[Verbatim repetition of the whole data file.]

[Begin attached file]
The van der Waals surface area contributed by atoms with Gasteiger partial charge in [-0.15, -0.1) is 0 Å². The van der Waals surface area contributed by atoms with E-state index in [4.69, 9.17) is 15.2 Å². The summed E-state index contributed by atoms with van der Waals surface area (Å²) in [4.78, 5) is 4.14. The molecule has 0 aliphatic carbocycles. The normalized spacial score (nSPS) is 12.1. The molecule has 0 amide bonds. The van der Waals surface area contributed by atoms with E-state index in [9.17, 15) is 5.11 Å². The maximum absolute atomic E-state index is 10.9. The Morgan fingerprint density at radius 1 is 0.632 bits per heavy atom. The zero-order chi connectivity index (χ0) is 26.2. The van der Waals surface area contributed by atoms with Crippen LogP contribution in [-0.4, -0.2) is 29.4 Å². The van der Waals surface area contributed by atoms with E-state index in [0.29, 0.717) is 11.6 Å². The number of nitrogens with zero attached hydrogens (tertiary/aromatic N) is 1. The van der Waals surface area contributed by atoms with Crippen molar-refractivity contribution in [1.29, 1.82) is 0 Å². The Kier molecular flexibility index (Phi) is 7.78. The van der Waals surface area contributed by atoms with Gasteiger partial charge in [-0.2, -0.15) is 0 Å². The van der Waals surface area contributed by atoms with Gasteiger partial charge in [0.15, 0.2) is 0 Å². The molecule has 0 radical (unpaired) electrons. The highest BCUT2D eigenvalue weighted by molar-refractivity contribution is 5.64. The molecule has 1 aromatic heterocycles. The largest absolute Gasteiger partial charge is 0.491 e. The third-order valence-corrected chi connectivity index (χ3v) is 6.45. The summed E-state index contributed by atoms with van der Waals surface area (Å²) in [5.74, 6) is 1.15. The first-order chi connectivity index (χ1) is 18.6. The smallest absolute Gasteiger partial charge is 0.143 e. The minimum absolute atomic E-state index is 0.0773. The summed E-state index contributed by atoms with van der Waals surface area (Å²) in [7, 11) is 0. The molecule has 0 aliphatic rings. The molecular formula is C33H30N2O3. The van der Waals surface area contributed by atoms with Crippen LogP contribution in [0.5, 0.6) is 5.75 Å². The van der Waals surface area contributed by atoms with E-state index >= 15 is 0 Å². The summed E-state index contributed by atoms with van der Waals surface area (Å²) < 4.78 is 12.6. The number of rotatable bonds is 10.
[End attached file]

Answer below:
The van der Waals surface area contributed by atoms with Gasteiger partial charge in [-0.15, -0.1) is 0 Å². The van der Waals surface area contributed by atoms with E-state index in [4.69, 9.17) is 15.2 Å². The summed E-state index contributed by atoms with van der Waals surface area (Å²) in [4.78, 5) is 4.14. The molecule has 0 aliphatic carbocycles. The normalized spacial score (nSPS) is 12.1. The molecule has 0 amide bonds. The van der Waals surface area contributed by atoms with E-state index in [9.17, 15) is 5.11 Å². The maximum absolute atomic E-state index is 10.9. The Morgan fingerprint density at radius 1 is 0.632 bits per heavy atom. The zero-order chi connectivity index (χ0) is 26.2. The van der Waals surface area contributed by atoms with Crippen LogP contribution in [-0.4, -0.2) is 29.4 Å². The van der Waals surface area contributed by atoms with E-state index in [0.29, 0.717) is 11.6 Å². The number of nitrogens with zero attached hydrogens (tertiary/aromatic N) is 1. The van der Waals surface area contributed by atoms with Crippen molar-refractivity contribution in [1.29, 1.82) is 0 Å². The Kier molecular flexibility index (Phi) is 7.78. The van der Waals surface area contributed by atoms with Gasteiger partial charge in [-0.2, -0.15) is 0 Å². The van der Waals surface area contributed by atoms with Gasteiger partial charge in [0.15, 0.2) is 0 Å². The molecule has 0 radical (unpaired) electrons. The highest BCUT2D eigenvalue weighted by molar-refractivity contribution is 5.64. The molecule has 1 aromatic heterocycles. The largest absolute Gasteiger partial charge is 0.491 e. The third-order valence-corrected chi connectivity index (χ3v) is 6.45. The summed E-state index contributed by atoms with van der Waals surface area (Å²) in [5.74, 6) is 1.15. The first-order chi connectivity index (χ1) is 18.6. The smallest absolute Gasteiger partial charge is 0.143 e. The minimum absolute atomic E-state index is 0.0773. The summed E-state index contributed by atoms with van der Waals surface area (Å²) in [7, 11) is 0. The molecule has 0 aliphatic rings. The molecular formula is C33H30N2O3. The van der Waals surface area contributed by atoms with Crippen LogP contribution in [0.5, 0.6) is 5.75 Å². The van der Waals surface area contributed by atoms with E-state index >= 15 is 0 Å². The summed E-state index contributed by atoms with van der Waals surface area (Å²) < 4.78 is 12.6. The number of rotatable bonds is 10.